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Recent Books at the Library
Eating the Sun: small musings on a vast universe by
An illustrated exploration of the principles, laws, and wonders that rule our universe, our solar system, our world, and our daily lives from the bestselling creator of Lost in Translation
Space Exploration: A History in 100 Objects by
From Galileo's telescope to the International Space Station - a stunningly photo-filled tour through the milestones of space exploration, examining iconic objects from Sputnik to Skylab and their effect on what we know and how we think about space
Letters from an Astrophysicist by
Inviting readers to go behind the scenes of his public fame by unveiling his candid correspondence with people across the globe, this hand-picked collection of 100 letters draws upon cosmic perspectives to address a vast array of questions about science, faith, philosophy, life, and of course, Pluto.
Fire in the Sky: Cosmic Collisions, Killer Asteroids, and the Race to Defend Earth by
One of these days, warns Gordon Dillow, the Earth will be hit by a comet or asteroid of potentially catastrophic size. The only question is when. In the meantime, we need to get much better at finding objects hurtling our way, and if they're large enough to penetrate the atmosphere without burning up, figure out what to do about them.
We owe many of science's most important discoveries to the famed Meteor Crater, a mile-wide dimple on the Colorado Plateau created by an asteroid hit 50,000 years ago. In his masterfully researched Fire in the Sky, Dillow unpacks what the Crater has to tell us. Prior to the early 1900s, the world believed that all craters--on the Earth and Moon--were formed by volcanic activity. Not so. The revelation that Meteor Crater and others like it were formed by impacts with space objects has led to a now accepted theory about what killed off the dinosaurs, and it has opened up a new field of asteroid observation, which has recently brimmed with urgency. Dillow looks at great asteroid hits of the past and spends time with modern-day asteroid hunters and defense planning experts, including America's first Planetary Defense Officer.
Satellite sensors confirm that a Hiroshima-scale blast occurs in the atmosphere every year, and a smaller, one-kiloton blast every month. While Dillow makes clear that the objects above can be deadly, he consistently inspires awe with his descriptions of their size, makeup, and origins. At once a riveting work of popular science and a warning to not take for granted the space objects hurtling overhead, Fire in the Sky is, above all, a testament to our universe's celestial wonders.
National Aeronautics and Space Administration main website, the first stop for anyone interested in exploring space online. Follow the International Space Station, learn about other missions or check what's showing on NASA TV.
NASA Science Website (new)
NASA's new (Beta) science website with Science Questions for exploring topics such as the universe, solar system, sun, and earth.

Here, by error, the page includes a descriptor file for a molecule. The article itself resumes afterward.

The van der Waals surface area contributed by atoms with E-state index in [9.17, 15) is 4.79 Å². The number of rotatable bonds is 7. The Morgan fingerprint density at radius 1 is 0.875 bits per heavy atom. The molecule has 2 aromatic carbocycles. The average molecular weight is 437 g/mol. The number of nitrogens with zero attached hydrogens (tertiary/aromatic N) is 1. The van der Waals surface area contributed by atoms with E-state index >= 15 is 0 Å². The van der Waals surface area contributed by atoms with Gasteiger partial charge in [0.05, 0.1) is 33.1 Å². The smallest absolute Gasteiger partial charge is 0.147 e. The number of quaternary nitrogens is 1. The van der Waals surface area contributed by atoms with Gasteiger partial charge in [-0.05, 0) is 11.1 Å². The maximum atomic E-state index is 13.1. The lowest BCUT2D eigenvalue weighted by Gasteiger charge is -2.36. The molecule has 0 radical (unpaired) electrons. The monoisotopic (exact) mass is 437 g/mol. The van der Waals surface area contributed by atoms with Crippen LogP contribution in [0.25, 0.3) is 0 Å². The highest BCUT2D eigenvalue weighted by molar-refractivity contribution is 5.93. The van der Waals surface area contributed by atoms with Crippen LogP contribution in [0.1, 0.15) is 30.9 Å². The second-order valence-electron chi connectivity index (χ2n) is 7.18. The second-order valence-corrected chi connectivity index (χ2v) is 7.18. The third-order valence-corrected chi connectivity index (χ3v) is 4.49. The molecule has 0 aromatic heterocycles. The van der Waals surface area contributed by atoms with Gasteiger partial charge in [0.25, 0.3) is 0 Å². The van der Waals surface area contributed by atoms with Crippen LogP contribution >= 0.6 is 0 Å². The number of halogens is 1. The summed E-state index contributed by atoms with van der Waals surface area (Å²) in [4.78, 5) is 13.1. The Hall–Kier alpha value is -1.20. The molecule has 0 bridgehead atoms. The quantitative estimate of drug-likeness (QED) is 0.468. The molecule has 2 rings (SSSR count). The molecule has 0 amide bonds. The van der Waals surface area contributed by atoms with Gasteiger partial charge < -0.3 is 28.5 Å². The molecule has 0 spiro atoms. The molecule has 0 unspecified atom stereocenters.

Sky and Telescope
The electronic version of the magazine. The library has a print subscription as well. Check out issues to read offline.
Probably the most useful astronomy site after NASA. Current news, articles, video and images include tech, spaceflight, skywatching, search for life and entertainment.
Astronomy Magazine online
Website for the popular Astronomy Magazine. Visit the shopping page for cool things like a Crab Nebula jigsaw puzzle. Or check the sky this week, current news, videos, and blogs.
European Space Agency
The European Space Agency (ESA) is Europe's gateway to space. Its mission is to shape the development of Europe's space capability and ensure that investment in space continues to deliver benefits to the citizens of Europe and the world.
A popular North American non-commercial website devoted to space and astronomy news
A great site for information on orbits of the International Space station and other earth orbiting objects, as well as Voyager, Pioneer and other probes on their way into space.
Everything you need to know about solar events, how to predict them, and a gallery of images.
The Globe Program
The Global Learning and Observations to Benefit the Environment (GLOBE) Program is an international science and education program that provides students and the public worldwide with the opportunity to participate in data collection and the scientific process, and contribute meaningfully to our understanding of the Earth system and global environment.
GLOBE provides grade level-appropriate, interdisciplinary activities and investigations about the atmosphere, biosphere, hydrosphere, and soil/pedosphere, which have been developed by the scientific community and validated by teachers. GLOBE connects students, teachers, scientists, and citizens from different parts of the world to conduct real, hands-on science about their local environment and to put this in a global perspective.
Space Math at NASA
"SpaceMath@NASA introduces students to the use of mathematics in today's scientific discoveries. Through press releases and other articles, we explore how many kinds of mathematics skills come together in exploring the universe."
Bringing the Universe to America's Classrooms
Explore digital media resources for teaching topics in K–12 earth and space science. These free resources emphasize student engagement with the core ideas and practices of the Next Generation Science Standards and are supported by rich contextual materials.
NASA Science Toolkits
Toolkits are compilations of free downloadable resources with various science themes.